It’s All About You

By Swami Satrupananda

It’s all about you.  That’s the good news and the bad news.

Let’s start with the good news.  Yoga is all about you.  The practices of yoga are for the purpose of discovering who you truly are.  Who are you?  You might answer that question with any, or all, of the following:

Profession – I am what I do. “I am a doctor. I am an engineer. I am a yoga teacher.”

Relationships – I am who I know. “I am a son. I am an aunt. I am a friend.”

Location – I am my location. “I am a Pennsylvanian. I grew up in Kansas.”

While these are all true, there is even more to you.  Yoga asks: who is the one being you while you do these things?  Who is the one in these relationships and living in these places?  And when these life circumstances change, do you become a different person?  Yoga says, “No.”  While your external circumstances change, and even as you adapt to then, there is an unchanging you.  When you get a new job, who is the one who did your old job?  It is the same you who is doing your new job.  Who is that you?

Who are you, really?  The answer is found inside.  Yoga specializes in turning your attention inward and discovering who you truly are.  That could be surprising, given the popularity of yoga poses.  Yet the original purpose of the poses is to prepare your body to sit for meditation.  It is in the practice of meditation that you turn your attention inward and explore who you truly are.

Who do you find when you turn your awareness inside?  The yoga sage Shankaracharya described it this way:

Chid-aananda-roopah shivo’ham shivo’ham.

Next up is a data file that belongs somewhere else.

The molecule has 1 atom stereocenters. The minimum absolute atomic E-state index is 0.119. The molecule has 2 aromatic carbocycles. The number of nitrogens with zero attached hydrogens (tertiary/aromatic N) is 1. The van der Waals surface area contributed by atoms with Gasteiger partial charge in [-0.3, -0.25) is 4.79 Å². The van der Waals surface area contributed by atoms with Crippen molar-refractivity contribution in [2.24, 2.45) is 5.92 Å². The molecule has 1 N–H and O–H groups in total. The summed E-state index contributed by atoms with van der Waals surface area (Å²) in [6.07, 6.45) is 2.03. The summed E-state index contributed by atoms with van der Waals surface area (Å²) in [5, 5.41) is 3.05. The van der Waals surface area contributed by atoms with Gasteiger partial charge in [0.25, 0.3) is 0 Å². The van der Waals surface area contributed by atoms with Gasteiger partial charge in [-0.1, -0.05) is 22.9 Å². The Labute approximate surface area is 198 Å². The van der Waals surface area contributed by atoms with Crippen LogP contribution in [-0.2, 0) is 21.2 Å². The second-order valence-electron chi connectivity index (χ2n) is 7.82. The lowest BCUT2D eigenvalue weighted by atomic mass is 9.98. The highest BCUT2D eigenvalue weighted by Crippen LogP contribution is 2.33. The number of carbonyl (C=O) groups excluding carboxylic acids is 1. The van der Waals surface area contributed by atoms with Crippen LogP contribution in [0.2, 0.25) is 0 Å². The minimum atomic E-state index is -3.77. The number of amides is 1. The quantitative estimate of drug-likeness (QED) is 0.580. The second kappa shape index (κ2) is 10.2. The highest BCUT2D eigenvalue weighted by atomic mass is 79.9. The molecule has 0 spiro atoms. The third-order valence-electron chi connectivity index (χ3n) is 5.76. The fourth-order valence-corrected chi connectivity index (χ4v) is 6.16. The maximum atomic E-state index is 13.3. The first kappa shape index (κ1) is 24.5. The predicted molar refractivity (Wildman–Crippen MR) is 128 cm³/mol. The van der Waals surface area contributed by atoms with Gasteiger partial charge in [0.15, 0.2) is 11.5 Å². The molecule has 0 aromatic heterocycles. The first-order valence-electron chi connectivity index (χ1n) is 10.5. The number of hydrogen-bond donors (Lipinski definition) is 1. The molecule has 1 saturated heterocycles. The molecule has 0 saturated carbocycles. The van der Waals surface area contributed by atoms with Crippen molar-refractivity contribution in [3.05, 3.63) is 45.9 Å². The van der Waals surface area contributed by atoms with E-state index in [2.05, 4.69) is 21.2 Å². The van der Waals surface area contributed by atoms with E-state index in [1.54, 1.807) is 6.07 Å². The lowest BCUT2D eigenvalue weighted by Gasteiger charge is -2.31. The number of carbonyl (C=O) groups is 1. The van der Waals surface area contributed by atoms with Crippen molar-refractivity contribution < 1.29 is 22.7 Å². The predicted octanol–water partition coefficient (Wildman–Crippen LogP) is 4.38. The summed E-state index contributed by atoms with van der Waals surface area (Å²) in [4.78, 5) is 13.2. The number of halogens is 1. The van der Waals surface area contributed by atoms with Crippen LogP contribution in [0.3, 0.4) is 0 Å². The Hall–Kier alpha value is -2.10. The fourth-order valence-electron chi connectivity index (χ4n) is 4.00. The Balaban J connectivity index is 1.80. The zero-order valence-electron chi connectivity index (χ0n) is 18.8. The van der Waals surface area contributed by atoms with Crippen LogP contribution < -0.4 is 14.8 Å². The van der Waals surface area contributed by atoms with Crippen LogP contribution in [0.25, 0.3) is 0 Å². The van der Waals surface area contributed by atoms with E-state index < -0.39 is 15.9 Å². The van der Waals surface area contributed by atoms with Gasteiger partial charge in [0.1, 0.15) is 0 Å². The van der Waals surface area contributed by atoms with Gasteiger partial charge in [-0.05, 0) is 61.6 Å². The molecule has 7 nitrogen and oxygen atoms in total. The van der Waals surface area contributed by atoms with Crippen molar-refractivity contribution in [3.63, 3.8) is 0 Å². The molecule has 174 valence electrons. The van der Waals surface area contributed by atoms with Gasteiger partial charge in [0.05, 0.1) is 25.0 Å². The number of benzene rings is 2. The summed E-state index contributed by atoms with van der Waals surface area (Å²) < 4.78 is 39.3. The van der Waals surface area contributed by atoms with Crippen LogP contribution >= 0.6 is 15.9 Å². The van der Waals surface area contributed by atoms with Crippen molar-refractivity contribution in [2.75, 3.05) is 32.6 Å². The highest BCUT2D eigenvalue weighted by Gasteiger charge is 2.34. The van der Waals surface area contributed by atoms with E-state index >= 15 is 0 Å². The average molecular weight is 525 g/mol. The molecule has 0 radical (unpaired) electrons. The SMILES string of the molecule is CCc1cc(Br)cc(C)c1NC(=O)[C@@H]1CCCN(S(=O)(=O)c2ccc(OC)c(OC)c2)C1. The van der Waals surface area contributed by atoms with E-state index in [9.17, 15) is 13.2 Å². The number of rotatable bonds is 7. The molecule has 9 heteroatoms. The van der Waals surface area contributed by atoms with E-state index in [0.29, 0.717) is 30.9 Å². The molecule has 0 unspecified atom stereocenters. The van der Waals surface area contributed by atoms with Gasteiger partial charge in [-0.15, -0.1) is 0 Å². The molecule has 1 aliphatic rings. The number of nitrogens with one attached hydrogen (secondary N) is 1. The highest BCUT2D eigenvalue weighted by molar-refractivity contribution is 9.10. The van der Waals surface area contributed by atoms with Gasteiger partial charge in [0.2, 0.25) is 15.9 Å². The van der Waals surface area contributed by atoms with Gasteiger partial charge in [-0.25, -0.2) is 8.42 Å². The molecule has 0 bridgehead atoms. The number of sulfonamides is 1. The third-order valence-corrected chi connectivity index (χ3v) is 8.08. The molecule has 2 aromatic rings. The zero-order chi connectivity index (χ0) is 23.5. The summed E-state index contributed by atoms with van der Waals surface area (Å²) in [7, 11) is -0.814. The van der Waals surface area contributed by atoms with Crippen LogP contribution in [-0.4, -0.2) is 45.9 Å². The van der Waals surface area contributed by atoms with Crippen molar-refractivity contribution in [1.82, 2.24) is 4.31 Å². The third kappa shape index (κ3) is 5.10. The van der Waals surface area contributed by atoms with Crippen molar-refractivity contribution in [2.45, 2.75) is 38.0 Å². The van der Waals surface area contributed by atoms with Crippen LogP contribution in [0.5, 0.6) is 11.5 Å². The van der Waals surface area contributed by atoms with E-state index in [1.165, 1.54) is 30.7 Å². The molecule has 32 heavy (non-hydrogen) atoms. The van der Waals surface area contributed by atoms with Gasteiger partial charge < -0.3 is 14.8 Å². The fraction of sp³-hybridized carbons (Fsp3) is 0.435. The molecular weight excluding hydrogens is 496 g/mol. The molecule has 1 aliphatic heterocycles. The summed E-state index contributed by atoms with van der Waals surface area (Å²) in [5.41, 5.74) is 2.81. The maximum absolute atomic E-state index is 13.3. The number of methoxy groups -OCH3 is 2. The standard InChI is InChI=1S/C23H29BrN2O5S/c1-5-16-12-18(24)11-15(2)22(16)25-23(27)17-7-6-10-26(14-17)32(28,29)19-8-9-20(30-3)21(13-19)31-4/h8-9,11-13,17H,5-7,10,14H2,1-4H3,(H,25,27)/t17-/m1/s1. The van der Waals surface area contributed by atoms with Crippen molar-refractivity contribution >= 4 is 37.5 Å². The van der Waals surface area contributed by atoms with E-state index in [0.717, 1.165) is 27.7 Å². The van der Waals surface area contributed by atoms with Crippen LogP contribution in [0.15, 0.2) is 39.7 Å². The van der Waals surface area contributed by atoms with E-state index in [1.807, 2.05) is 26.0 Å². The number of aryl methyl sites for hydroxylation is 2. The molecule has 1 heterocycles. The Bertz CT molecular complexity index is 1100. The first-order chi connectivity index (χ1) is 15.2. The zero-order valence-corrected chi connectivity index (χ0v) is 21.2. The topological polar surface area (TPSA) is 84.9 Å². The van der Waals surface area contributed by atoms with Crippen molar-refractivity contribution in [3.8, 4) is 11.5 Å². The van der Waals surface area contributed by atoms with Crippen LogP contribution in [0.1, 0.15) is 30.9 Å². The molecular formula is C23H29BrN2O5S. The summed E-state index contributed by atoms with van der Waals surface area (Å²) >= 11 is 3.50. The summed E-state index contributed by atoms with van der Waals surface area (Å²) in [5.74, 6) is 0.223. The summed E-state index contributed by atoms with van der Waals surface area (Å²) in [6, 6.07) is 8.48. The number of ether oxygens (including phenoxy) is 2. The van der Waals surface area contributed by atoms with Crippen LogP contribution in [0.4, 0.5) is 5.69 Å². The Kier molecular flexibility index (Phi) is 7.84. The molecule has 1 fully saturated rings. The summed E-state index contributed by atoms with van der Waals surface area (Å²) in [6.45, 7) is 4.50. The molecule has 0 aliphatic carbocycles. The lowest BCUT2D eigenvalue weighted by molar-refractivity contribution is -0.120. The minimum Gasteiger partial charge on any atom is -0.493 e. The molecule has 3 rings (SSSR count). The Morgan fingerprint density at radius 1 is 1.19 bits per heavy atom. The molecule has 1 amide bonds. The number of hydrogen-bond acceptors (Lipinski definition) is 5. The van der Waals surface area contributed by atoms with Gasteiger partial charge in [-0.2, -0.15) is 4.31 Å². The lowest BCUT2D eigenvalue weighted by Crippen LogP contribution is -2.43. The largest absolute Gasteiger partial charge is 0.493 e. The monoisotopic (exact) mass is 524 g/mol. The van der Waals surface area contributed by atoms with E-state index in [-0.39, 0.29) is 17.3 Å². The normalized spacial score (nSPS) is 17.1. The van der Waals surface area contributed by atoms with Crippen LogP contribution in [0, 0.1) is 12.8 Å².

My nature is the bliss of pure consciousness. I am Shiva. I am Shiva.

Yoga has many names for your inherent “you-ness.”  Shankaracharya uses the name Shiva for your you-ness.  Around 800 CE in India, he composed the Atma Shatkam, his poem of bliss and Consciousness.  His refrain “Shivo’ham Shivo’ham” follows each verse. Thus he repeats, “I am Shiva, I am Shiva.”  He knew that we need the repetition.  That’s because we don’t yet know who we are.  And that’s the bad news.

When you don’t know your inherent nature as bliss — as Shiva — you think you are something less.  You think you are your profession, your relationships and locations.  You work hard at getting the right job, having perfect relationships and living in a beautiful location.  Your mind keeps you busy with worries and anxieties.  “What do I need to do?  What do they think about me?  Where do I want to live?”  It’s all about you.  Unfortunately, it’s all about a small sense of you.

The problem is that you are focused on who you are on the outside.  You are simply focused on the wrong you.  Yoga says to turn your attention inside.  There you find your inherent you-ness.  Then you will live in the pure bliss of Consciousness.

When I first learned these teachings, I got distracted by the pure bliss of Consciousness.  Can you really blame me?  This promise was such a radical change from my day-to-day experience.  Yoga was promising me not merely joy but bliss.  Without realizing it, I assumed that I had to change who I was to achieve it.  I was missing the key part of this teaching.  Bliss is my nature.  I already am the bliss of Consciousness.  The Svaroopa® yoga practices have opened me up to my inherent nature.  When I am settled into bliss — my own Divine Essence, I feel that I’ve come home.  I describe it as, “I am me.”

That’s the good news.  You are you.  You don’t need to do anything to become you.  Your nature is the bliss of pure Consciousness.  Inherently, you are bliss itself.  It is the fundamental quality that makes you “you.”  This “you” has been the same, from childhood through adolescence and into your adulthood.  If you took bliss away, then you wouldn’t be you.  It’s like if you took water and tried to make it not wet.  You can’t.  Water is inherently wet.  You are inherently the bliss of Consciousness.  This is the good news.  Yoga is all about discovering who you are.  And you discover that your true essence is bliss.

You simply need to focus on your true Divine Essence.  Yoga’s practices are designed to get you beyond your external sense of who you are to a deeper sense within.  So it’s all about you.  Which “you” are you going to focus on?